September 30, 2005

A New York State of Mind

I used up most of my decent thinking about the Blogger-Big Media chaw-down in New York before it happened. [Read: News Meets the Global Thought Bubble.] But I'll make a couple of observations and then point toward better stuff from the other participants:

 One element was noticeably missing from the Big Media folks (Jonathan Klein, CNN; Andrew Heyward, CBS; Rick Kaplan, MSNBC; Paul Steiger and Bill Grueskin, Wall Street Journal; Kinsey Wilson, USA Today; Martin Nisenholtz, New York Times) - anyone from beyond the top tier (read East Coast). The biggest struggles for the hearts and minds of readers/viewers are being fought in the heartland. So is some of the best work. Next time add someone from McClatchy or Morris.

 The level of awareness of blogs and their capacity among some of the media executives was much higher than I've seen in most newspaper newsrooms. This, of course, reflects the caliber of the people in the room (as Susan Crawford said: " it's easy to tell why and how they got to where they are. They were curious, charming, thoughtful, and well-spoken."

 There are a lot of scarily smart people in the world thinking about how use technology to keep journalism intact as a business.

Some quotes (mostly paraphrased) from others:

 Terry Heaton: "There's a big difference between people who write because the have something to say people who are paid to write."

 Paul Steiger: Financially successful news media in the future will need at least two things: Uniquely broad credibility and uniquely exciting argument.

 Merrill Brown: The internet revolution is still in its infancy and the biggest opportunities in the future will come from places that are the least expected. Examples: Craigslist and Facebook.

 Dan Gillmor: Advice for news organizations: The more experimentation you have, the better (enable creative people); think about the technology of blogging as a tool that helps you listen.

 Jay Rosen: The production model of doing the news - still operative in most news organizations - worked but it is an "intellectual disaster." Two years ago I wrote:

"To produce newspapers in this manner requires efficient, repetitive action - papers are scripted in advance, before the news happens; reporters are told how long to write, before they cover the stories; photographers are given dimensions of an illustration, before they take the pictures. This way of working discourages innovation and encourages rote behavior. At a time when journalists are better educated than ever before, it is ironic how many of them still work on the factory floor." [Read: Shutting Down the News Factory.]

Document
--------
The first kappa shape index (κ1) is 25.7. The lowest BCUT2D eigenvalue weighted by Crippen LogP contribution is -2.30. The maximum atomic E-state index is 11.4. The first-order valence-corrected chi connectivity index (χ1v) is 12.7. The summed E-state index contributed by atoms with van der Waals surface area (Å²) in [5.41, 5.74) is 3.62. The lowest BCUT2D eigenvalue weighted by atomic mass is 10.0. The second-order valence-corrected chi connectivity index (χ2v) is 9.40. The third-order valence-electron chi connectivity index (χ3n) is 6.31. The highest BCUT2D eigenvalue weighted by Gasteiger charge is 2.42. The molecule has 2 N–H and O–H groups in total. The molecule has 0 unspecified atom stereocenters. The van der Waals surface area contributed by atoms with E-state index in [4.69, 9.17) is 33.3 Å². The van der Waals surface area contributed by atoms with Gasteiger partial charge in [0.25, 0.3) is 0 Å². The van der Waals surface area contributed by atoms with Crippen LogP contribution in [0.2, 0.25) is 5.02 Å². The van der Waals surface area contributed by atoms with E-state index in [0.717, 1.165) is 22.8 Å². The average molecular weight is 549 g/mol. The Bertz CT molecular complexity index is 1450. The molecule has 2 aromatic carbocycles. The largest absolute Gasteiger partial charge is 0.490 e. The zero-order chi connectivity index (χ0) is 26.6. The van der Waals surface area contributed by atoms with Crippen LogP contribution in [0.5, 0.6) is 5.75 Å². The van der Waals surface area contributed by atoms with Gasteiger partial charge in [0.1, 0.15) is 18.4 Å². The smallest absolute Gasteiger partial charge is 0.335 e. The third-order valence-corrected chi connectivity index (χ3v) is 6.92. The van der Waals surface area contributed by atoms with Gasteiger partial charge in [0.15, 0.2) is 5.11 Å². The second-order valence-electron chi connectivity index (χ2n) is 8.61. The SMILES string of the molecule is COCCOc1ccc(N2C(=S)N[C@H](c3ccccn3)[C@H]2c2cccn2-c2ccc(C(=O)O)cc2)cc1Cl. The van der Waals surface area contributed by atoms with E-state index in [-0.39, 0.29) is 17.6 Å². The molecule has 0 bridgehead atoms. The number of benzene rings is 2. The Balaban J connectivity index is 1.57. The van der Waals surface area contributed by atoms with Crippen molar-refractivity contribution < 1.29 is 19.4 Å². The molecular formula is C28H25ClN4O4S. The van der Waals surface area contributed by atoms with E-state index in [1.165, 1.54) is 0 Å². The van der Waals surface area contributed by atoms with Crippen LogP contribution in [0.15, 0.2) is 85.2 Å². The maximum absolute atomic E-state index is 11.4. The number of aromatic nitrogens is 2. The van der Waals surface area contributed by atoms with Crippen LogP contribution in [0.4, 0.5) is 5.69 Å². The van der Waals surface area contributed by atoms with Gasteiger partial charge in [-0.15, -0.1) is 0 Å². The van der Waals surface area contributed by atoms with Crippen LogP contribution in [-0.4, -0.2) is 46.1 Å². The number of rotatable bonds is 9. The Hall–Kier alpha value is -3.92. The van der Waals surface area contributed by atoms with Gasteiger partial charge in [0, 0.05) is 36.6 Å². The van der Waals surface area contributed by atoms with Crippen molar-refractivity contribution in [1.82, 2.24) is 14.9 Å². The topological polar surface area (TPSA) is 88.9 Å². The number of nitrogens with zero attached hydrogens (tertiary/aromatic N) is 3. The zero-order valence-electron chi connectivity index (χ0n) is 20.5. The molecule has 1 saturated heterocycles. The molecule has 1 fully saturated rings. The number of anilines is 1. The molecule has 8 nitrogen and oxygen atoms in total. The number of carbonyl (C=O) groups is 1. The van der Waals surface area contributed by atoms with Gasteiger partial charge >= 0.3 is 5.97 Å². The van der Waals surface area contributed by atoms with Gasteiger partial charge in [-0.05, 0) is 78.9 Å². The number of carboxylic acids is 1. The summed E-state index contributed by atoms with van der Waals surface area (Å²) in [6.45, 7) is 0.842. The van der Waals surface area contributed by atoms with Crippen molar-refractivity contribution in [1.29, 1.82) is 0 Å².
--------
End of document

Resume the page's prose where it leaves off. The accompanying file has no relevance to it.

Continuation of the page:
Jay Rosen: Journalists "believe a hierarchy of good exists that fact is higher than opinion. It is not seen that way on the web."

Here's what other participants had to say about the event:

 Susan Crawford, law professor, cyber-law expert:

"The print guys are very proud of their priesthood, and the culture of journalism is just about the strongest professional bond I've ever seen. The emotional energy that filled the room when the print guys started decrying the "potentially deadly" inaccuracy of bloggers was remarkable. We Are The Truth, they seemed to think -- We Have Standards. Those bloggers, they're just typing. We do so much more. That's the part -- the pride -- that made me worry about beloved print journalism."

 Terry Heaton notes the "extraordinary" observations made by Heyward, president of CBS News:

 A breakdown of our formulas. We're being influenced by bloggers and this idea of conversation.
 The illusion of omniscience is out of date, this idea that everything has an answer and that there's one truth.
 The notion that journalism with a point-of-view is an acceptable form.

 David Weinberger, of Joho the Blog and fellow at Harvard's Berkman Center:

"The MSM were not univocal in their reaction to the Web and blogs. That's appropriate and it's progress. There are still some who think they "get" blogs because they're using blogs as stringers. But others are genuinely uncertain about the future of mainstream news, which is (imo) also appropriate. They're facing the possiblity of genuine discontinuity."

 Jeff Jarvis of Buzzmachine captures Steiger's summarizing comments:

"I think I've heard that the magic of this revolution is that it allows people to reach each other and it allows people to learn from and teach each other. It also allows people to mobilize together. At the same time many people will do this because it's fun, because it feels empowering. Some of those folks will decide they really want to do this and will find ways to get paid. They will develop business models."

 Jay Rosen of Pressthink notes the Big Fear of Big Media is the Big Money held by non-media companies"

"In competing on the Web, the bloggers do not alarm big media. It's people like Bill Gannon. Yahoo worries them, with its surging revenues, huge traffic flow, and recent moves in news and editorial that involve original content. The portals attract talent, and with their billions they can fund innovation, and roll out new products. This capacity dwarfs what the old line media companies can do, even if everyone on the editorial staff became a Webbie overnight."

All in all, a good morning's conversation, one that in various forms - especially more regional and more local - journalists and news executives (not mutually exclusive) needs to occur more often.

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Posted by Tim Porter at September 30, 2005 02:38 PM